This is how you teach your children about time and time perception!

Zo leer je je kinderen over tijd en tijdsbesef!

When you're still young, you have no concept of time. Many preschoolers live in their own world and distinguish the days based on activities and events. But how can you teach children to tell time and create a better sense of time? In this article, you'll find handy tips & tricks that can help you and your child develop a better understanding of time.

Time Awareness in Children

Although children often don't learn to read a clock until they're six years old, you can start teaching them about time awareness earlier. The different types of time—biological time, historical time, and daily time—can be difficult for children to grasp initially. They may confuse the days of the week, such as 'today' or 'tomorrow'; don't worry, that's completely normal at this age!

A Child's Perception of Time

To develop a better sense of time in children, you can start by emphasizing the parts of the day—'morning,' 'afternoon,' and 'evening.' Another helpful strategy is to indicate how many 'sleeps' something is, such as 'only 2 more sleeps until grandma and grandpa come.' By doing this, you give children the opportunity to count down in days, helping them better understand time. Another way to instill time awareness in children is by using calendars. Get creative by letting children color in the days that have passed or upcoming activities on the calendar.

Toys that Aid in Time Awareness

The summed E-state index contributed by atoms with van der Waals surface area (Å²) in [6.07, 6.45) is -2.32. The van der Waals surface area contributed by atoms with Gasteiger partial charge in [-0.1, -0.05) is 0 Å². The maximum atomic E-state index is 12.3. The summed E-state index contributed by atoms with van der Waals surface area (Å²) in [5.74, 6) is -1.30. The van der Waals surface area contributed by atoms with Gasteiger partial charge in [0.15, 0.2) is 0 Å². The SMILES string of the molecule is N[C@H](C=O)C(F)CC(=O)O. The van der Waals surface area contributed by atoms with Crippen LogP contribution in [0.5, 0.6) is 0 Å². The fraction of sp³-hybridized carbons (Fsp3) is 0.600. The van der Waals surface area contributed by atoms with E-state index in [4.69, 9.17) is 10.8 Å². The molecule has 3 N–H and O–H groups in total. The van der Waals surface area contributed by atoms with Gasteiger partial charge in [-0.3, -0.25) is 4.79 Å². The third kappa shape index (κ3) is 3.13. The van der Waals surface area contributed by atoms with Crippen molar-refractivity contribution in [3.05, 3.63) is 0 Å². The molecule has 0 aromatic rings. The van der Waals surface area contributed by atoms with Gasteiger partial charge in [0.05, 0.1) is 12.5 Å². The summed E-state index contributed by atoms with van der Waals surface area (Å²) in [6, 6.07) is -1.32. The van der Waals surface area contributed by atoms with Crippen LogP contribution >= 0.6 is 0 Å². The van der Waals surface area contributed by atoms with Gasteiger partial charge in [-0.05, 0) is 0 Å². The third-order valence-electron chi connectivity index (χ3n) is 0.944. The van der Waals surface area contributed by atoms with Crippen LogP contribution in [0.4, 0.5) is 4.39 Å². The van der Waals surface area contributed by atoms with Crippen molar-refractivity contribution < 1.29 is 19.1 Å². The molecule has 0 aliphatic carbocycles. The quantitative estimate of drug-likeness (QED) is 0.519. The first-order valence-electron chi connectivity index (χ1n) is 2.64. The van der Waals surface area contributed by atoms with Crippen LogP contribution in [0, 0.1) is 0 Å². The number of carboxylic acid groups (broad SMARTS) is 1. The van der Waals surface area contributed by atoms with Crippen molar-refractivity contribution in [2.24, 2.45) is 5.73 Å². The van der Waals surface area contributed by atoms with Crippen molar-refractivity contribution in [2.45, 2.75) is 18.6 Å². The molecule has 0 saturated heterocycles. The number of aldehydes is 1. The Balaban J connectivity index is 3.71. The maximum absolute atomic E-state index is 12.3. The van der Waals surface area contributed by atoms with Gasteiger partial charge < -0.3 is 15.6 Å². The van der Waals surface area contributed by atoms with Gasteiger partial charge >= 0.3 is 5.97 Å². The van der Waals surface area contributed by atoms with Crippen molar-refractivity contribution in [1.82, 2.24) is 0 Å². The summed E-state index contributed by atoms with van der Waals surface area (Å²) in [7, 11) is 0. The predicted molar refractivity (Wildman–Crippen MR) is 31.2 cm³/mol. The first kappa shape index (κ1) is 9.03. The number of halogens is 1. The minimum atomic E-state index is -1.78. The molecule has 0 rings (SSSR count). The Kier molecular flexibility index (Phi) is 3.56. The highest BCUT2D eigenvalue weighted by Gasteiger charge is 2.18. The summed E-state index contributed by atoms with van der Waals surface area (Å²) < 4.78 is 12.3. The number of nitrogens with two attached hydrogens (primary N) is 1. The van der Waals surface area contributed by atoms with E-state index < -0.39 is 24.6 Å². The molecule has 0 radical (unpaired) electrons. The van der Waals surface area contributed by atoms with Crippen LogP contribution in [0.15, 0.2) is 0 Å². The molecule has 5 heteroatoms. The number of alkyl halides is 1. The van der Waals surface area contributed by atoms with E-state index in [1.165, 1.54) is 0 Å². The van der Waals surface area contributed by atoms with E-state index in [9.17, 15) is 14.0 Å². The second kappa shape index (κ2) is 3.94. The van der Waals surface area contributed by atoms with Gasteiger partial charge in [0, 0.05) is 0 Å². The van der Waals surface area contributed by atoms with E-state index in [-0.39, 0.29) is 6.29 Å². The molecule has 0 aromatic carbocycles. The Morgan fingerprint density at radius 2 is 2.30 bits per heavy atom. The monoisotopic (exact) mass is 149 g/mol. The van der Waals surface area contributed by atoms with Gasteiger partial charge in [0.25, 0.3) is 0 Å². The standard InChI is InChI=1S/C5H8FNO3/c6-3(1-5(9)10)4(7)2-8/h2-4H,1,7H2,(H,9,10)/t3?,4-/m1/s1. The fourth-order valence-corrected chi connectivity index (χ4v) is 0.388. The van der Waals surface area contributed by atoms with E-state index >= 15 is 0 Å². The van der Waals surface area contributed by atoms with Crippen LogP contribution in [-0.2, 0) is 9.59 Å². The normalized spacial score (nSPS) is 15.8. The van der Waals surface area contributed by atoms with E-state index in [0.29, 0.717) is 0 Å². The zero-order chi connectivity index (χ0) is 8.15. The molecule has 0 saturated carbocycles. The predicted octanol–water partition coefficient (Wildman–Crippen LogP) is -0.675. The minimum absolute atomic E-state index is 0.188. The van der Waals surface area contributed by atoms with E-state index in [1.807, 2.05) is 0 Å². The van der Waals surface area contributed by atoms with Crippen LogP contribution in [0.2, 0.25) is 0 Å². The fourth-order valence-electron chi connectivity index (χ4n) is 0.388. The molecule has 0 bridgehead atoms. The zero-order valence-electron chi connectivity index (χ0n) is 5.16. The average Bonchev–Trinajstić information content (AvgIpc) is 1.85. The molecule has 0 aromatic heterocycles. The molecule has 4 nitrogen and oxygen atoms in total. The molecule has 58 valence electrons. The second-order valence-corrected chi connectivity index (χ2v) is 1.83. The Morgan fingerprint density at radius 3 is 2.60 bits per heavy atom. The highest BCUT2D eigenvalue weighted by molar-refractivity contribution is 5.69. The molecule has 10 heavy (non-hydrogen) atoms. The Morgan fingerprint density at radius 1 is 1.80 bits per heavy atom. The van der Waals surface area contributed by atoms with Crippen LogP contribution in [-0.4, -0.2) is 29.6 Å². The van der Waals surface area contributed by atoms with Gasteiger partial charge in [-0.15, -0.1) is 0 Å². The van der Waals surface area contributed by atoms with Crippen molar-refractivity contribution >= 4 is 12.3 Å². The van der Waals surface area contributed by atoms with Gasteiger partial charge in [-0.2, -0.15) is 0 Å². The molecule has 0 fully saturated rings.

There are also various types of toys that can help children learn about time and develop time awareness. This includes children's alarm clocks or play watches. Children's alarm clocks teach them when it's time to get up or go to bed, helping them sleep longer in the morning. Play watches introduce children to time and hours on the clock in a playful manner. Instead of numbers, these fun clocks use animal faces or other figures. Learning becomes fun!

Here are a few more handy tips to help your children learn about time:

  • Associate activities with time.
  • Talk to your child about historical time, discussing events that happened 'yesterday' or 'last week,' or activities planned for 'tomorrow' or 'the day after tomorrow.'
  • Make time 'measurable' by letting your child color in a calendar or play with a children's watch.
  • Use a sleep clock at bedtime; these fun clocks teach children to go to bed and wake up in a playful way.
  • Create a timeline with your child for a fun event or activity.
  • Give your child the opportunity to learn and talk about time on their own.
  • Let your child play by themselves for fifteen or thirty minutes, guided by the clock: for example, until the hour or half-hour mark.

Leave a comment

Please note, comments need to be approved before they are published.

Discover it at Bol.com